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Splitting the progressive vote

July 29th, 2010

Whenever the topic of voting for the Greens comes up, the question arises of whether this involves “splitting the progressive vote” or “wasting your vote”. In large measure, this suggests results from confusing the Australian system with the “first past the post” (plurality of first preference) system that prevails in the US and Britain. In all Australian voting systems it is possible to vote Green with a second preference for Labor. Obviously, if you don’t do this (by preferencing the Lib/Nats or by exhausting your ballot where this is an option) the result will be to reduce the chances of a Labor candidate being elected. But are there any other cases where this is a risk?

For single-member constituencies, the most common case is where the Greens are sure to run third. In this case, their preferences are distributed, and a Green vote with a Labor second preference is functionally equivalent to a Labor first preference, although the views they express are different. In the rare cases where Labor is sure to run third, the opposite is true. The only interesting case is where the order in which Greens and Labor are going to finish is unsure. In this case, the outcome that gives the best combined Labor-Green chance is that the candidate with tighter preference flows should finish third. That way, there is less leakage of preferences to the conservatives. In practice, I don’t think this is a big deal, but to the extent it is at all relevant, it usually suggests that progressives should vote Green. But there is a problem with this, in that, if people really acted on this analysis, there would be a reward to the party whose voters were more likely to split their preferences.

Broadly speaking, the same analysis applies in the Senate. Most of the time, the total number of Green and Labor Senators elected will be the same regardless of how preferences are arranged between them. Given the complexities of the system, especially with voting both above and below the line, anything can happen, but since these complexities are almost impossible to predict in advance, they can’t really influence a decision on how to vote.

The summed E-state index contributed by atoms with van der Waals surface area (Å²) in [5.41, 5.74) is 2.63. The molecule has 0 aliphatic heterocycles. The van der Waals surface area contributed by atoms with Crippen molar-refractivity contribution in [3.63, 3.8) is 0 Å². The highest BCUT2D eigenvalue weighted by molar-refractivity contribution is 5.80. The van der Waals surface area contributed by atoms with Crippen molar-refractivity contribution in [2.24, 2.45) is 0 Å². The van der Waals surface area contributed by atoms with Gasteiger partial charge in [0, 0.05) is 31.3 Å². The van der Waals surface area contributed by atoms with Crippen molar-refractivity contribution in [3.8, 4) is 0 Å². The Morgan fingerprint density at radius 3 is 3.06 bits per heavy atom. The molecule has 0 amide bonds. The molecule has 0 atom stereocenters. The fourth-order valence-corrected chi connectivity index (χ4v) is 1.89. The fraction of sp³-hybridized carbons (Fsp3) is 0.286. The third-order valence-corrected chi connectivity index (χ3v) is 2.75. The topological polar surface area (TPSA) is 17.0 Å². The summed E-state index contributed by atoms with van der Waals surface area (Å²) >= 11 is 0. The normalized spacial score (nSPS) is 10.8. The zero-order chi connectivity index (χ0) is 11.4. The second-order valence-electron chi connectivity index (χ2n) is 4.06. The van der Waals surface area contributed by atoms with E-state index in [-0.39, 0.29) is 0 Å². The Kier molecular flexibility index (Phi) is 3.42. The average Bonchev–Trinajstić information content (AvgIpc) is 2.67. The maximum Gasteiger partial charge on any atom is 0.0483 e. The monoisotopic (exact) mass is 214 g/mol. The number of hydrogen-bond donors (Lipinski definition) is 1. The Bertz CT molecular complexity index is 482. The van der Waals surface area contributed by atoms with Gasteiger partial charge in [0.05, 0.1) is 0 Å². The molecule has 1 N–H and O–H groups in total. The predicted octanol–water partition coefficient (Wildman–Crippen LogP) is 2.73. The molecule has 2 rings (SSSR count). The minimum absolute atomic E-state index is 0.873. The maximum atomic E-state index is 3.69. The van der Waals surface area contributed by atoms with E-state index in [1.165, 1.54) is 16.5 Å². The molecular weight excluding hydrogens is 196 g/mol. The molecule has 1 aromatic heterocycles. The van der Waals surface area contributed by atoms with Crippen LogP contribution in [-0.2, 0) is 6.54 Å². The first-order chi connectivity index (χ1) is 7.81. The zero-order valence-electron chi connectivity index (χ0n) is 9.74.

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  1. FMark
    July 29th, 2010 at 14:48 | #1

    Preference flows in the Senate are complicated and unpredictable without perfect knowledge of everyone elses ballot. Thus, while it is possible in theory to game the system and vote strategically, without perfect knowledge (i.e. in reality) you should always vote for the candidates in the order in which you would like to see them elected.

  2. July 29th, 2010 at 14:49 | #2

    Good explanation John. Now I have some evidence to show to those people who seem to consistently harp on with the whole ‘a vote for the Greens is a vote for Labor’ rhetoric, which seems to be the mantra of worried conservatives or people who don’t understand how the election system works here.

  3. Austin
    July 29th, 2010 at 15:01 | #3

    This biggest issue on understanding (which is broadly shown in this post as well) is that a “vote” in Australian elections is an expression of a preference amongst candidates rather than a tick of approval for a particular candidate. So when it the question raised is “who will you vote for?” then you are immediately in the wrong frame of mind. The question should be “who is your most preferred candidate?” if you are only interested in their top preference or “how will you vote?” if you are interested in a particular person’s preference of candidates. The confusion is deliberately spread by the major parties as it obviously helps them given the highly conservative nature of the Australian public.

  4. Fran Barlow
    July 29th, 2010 at 15:07 | #4

    @Austin

    Or more precisely: of the candidates on offer, is there anyone you could support as the least of all evils?

    AND

    of the candidates likely to be elected, is any the least of all evils?